Monday, 5 December 2011

The role of the Communist Party

Over the weekend my attention was drawn by two separate newspaper articles.

The first was an obituary in the Irish News for Paddy Murphy (1940-2011), who died on 17 November.  After serving in the Eire Army and then the British Army he joined the IRA.  According to the obituary:
The 1970s and 1980s saw Paddy eke out a living in a variety of jobs and he found expression for his socialist and internationalist  instincts in the Communist Party of Ireland as well as joining Sinn Fein and becoming active in republicanism.
He lived in Ardoyne and was 'an active communist who regularly went to Mass'.  He was also 'a fluent Irish speaker with a passion for Russian history'.  In 1989 the police raided his house and seized a wheelie bin full of explosives.  Paddy Murphy was sentenced to eight years in prison and served his time in Magilligan.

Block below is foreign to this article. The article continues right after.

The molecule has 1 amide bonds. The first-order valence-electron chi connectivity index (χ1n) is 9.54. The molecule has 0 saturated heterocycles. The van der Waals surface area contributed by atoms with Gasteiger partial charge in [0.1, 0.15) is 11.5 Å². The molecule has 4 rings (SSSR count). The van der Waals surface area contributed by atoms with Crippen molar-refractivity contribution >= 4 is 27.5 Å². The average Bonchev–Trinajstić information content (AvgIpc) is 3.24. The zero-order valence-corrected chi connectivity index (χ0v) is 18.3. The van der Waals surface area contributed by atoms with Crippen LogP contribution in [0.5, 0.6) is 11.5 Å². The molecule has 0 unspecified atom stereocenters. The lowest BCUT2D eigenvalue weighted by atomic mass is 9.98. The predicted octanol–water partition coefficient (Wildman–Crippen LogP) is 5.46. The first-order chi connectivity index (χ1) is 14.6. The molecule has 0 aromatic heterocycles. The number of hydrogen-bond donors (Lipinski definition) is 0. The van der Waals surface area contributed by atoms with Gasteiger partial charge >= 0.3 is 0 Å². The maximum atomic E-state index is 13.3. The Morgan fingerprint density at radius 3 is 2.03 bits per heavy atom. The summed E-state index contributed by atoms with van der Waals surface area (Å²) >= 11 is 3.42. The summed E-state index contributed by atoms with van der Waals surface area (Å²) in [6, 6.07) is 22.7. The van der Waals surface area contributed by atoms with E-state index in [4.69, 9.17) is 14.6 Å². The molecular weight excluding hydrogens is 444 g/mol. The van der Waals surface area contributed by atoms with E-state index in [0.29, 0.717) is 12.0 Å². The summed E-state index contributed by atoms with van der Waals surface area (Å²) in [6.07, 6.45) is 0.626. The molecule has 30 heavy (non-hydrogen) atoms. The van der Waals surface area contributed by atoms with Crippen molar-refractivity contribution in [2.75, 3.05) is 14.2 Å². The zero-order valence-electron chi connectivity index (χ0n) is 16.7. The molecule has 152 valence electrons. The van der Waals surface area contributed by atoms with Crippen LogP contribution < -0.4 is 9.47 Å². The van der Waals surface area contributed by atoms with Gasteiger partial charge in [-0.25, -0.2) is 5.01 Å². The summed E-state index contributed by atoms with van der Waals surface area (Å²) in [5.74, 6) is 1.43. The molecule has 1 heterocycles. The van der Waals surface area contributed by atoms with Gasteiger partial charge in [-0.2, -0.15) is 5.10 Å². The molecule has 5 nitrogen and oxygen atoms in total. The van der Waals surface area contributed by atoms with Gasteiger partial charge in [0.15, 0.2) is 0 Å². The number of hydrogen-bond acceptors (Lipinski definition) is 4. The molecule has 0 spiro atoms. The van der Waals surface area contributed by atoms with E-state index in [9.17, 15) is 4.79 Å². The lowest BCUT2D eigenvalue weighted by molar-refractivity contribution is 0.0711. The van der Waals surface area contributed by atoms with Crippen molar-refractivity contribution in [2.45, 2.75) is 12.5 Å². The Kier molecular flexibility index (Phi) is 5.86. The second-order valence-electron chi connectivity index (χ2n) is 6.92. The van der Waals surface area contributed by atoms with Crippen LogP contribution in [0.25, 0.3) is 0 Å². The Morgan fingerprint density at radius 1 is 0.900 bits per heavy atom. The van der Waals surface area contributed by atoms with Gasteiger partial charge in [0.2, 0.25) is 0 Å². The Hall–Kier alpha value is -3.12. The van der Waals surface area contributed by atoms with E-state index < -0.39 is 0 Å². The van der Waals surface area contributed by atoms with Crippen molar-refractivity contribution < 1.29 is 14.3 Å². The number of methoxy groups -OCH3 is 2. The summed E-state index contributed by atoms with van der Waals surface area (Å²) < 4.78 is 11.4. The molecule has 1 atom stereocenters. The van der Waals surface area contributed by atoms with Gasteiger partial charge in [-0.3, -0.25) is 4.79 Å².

The second article was about Ciaran Farrell, a brother of the notorious IRA terrorist Mairead Farrell.  Ciaran pleaded guilty  to providing the get-away car for the dissident republicans who bombed Newry courthouse last year.  However this reminded me that Mairead Farrell had another brother Niall Farrell, who was a senior member of the Communist Party of Ireland.

The role of the Communist Party in the Troubles, especially its association with Irish republicanism, is one that has received only limited attention but it is one that is worthy of research.  The party is very small but some of its members have played a significant role in the events of the past forty years.

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